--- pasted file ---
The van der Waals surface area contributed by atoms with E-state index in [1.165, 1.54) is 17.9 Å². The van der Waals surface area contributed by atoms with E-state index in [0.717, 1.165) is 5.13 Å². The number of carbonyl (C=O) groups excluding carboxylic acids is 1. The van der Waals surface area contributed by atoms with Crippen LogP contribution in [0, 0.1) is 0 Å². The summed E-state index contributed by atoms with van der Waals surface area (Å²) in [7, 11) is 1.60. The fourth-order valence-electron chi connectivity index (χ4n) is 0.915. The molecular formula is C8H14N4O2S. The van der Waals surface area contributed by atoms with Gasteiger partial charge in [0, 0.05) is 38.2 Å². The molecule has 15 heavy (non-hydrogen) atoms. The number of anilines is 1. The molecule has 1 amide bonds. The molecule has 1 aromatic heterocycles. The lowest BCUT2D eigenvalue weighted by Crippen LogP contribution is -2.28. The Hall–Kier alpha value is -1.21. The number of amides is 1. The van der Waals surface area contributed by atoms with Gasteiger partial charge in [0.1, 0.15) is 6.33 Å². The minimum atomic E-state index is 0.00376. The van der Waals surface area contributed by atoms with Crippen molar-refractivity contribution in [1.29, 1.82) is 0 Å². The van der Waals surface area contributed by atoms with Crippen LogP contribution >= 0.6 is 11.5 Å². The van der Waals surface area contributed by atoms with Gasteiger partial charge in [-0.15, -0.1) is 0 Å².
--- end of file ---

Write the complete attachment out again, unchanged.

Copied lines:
The van der Waals surface area contributed by atoms with E-state index in [1.165, 1.54) is 17.9 Å². The van der Waals surface area contributed by atoms with E-state index in [0.717, 1.165) is 5.13 Å². The number of carbonyl (C=O) groups excluding carboxylic acids is 1. The van der Waals surface area contributed by atoms with Crippen LogP contribution in [0, 0.1) is 0 Å². The summed E-state index contributed by atoms with van der Waals surface area (Å²) in [7, 11) is 1.60. The fourth-order valence-electron chi connectivity index (χ4n) is 0.915. The molecular formula is C8H14N4O2S. The van der Waals surface area contributed by atoms with Gasteiger partial charge in [0, 0.05) is 38.2 Å². The molecule has 15 heavy (non-hydrogen) atoms. The number of anilines is 1. The molecule has 1 amide bonds. The molecule has 1 aromatic heterocycles. The lowest BCUT2D eigenvalue weighted by Crippen LogP contribution is -2.28. The Hall–Kier alpha value is -1.21. The number of amides is 1. The van der Waals surface area contributed by atoms with Gasteiger partial charge in [0.1, 0.15) is 6.33 Å². The minimum atomic E-state index is 0.00376. The van der Waals surface area contributed by atoms with Crippen molar-refractivity contribution in [1.29, 1.82) is 0 Å². The van der Waals surface area contributed by atoms with Crippen LogP contribution >= 0.6 is 11.5 Å². The van der Waals surface area contributed by atoms with Gasteiger partial charge in [-0.15, -0.1) is 0 Å².